The Federal Government has committed $40 million to commence planning to improve safety and flood immunity at the Gairloch floodway on the Bruce Highway, five kilometres north of Ingham.
Based on the outcome of this planning, a decision will then be made about the project progressing to detailed design and construction
The Gairloch floodway is located in the centre of a 13 kilometre flood-prone section of the Bruce Highway from the southern outskirts of Ingham to the foothills of Cardwell Range.
Historically, flooding closes the Bruce Highway at one or more locations along this 13-kilometre section every two years, often multiple times, during the wet season. Closures vary from hours to several days.
The most significant and longest closures occur at the Gairloch floodway.
Deputy Prime Minister and Minister for Infrastructure, Transport and Regional Development Barnaby Joyce said the Australian and Queensland governments were committed to finding a solution.
“We understand the importance of keeping people, goods and services moving, which is why we have committed $40 million to investigate Bruce Highway flooding and safety issues at Gairloch,” the Deputy Prime Minister said.
“Under this commitment, we will undertake planning to identify a suitable treatment which will reduce the length of highway closures due to flooding.
“The treatment identified during this planning will also need to align with the broader flood characteristics between Ingham and the Cardwell Range, and complement the government’s long term plans to address these flooding closures.
Queensland Transport and Main Roads Minister Mark Bailey said the Queensland Government would be delivering the project and would soon commence field-based planning investigations including survey, environmental assessments and geotechnical investigations.
“Whilst this project will not completely flood-proof the Bruce Highway between Ingham and Cardwell, we should see fewer and shorter closures,” Mr Bailey said.
“It is important to recognise that this project is an interim measure. It will not provide complete flood immunity to the closures that are associated with the highway’s existing alignment within the Herbert River Floodplain.
“What we will achieve with this project is reducing the frequency and duration of closures due to flooding at Gairloch, however it won’t be a complete flood immunity solution.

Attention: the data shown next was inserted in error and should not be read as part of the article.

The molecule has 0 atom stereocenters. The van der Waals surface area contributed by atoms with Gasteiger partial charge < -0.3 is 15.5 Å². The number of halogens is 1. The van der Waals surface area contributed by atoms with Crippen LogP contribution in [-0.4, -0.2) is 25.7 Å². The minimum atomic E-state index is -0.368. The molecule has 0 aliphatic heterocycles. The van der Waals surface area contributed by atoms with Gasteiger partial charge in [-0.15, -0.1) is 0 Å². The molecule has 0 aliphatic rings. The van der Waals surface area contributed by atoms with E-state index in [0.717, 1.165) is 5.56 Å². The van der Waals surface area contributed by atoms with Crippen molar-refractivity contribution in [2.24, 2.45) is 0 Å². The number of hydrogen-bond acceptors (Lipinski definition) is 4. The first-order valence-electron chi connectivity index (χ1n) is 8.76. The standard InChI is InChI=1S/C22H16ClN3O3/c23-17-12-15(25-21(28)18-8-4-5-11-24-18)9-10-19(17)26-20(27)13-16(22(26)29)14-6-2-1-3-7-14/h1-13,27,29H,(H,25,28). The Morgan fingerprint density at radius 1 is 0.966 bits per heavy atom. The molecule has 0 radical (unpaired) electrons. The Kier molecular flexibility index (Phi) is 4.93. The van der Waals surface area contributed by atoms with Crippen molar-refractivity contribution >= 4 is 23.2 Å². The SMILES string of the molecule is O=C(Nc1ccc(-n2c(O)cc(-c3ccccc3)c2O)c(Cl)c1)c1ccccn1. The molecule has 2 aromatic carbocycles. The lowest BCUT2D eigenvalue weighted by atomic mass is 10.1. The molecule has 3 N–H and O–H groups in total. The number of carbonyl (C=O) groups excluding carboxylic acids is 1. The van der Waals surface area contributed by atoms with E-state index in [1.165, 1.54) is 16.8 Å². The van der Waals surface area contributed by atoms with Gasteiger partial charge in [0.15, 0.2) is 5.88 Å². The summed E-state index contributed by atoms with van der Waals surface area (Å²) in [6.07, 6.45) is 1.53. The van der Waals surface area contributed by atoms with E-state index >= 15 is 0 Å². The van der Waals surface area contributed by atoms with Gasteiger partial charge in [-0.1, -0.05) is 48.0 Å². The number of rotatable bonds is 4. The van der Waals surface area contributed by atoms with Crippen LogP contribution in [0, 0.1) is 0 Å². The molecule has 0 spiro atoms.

“We will seek to achieve a similar level of flood immunity at Gairloch as to what is currently on the Bruce Highway at Seymour River, just north of Gairloch, and the southern outskirts of the Ingham township, which both see fewer and shorter duration closures than that of Gairloch currently.”
Looking towards a longer-term solution for the Bruce Highway between Ingham and Cardwell, Minister Bailey said planning and consultation would also soon commence on the Bruce Highway – Ingham to Cardwell Range Deviation (Plan and Preserve Corridor) project.
“This project is jointly funded by the Australian and Queensland governments to the value of $48 million and will look to update the findings from a previous planning study in 2011,” Mr Bailey said.
“The previous study identified the need for a more comprehensive solution to address flooding on this section of the Bruce Highway, which was to re-locate the Bruce Highway out of the Lower Herbert River floodplain, to the west of Ingham.
“The upcoming planning project will update the findings from the 2011 planning study, undertake further technical investigations to inform detailed planning and confirm or amend the identified corridor and seek any required Australian Government approvals.
Regional and local stakeholders and communities in Far North and North Queensland will also have the opportunity to provide their perspectives on the nature and extent of the problems associated with the Bruce Highway in this area as part of the upcoming planning project; with regional engagement commencing in early 2022.”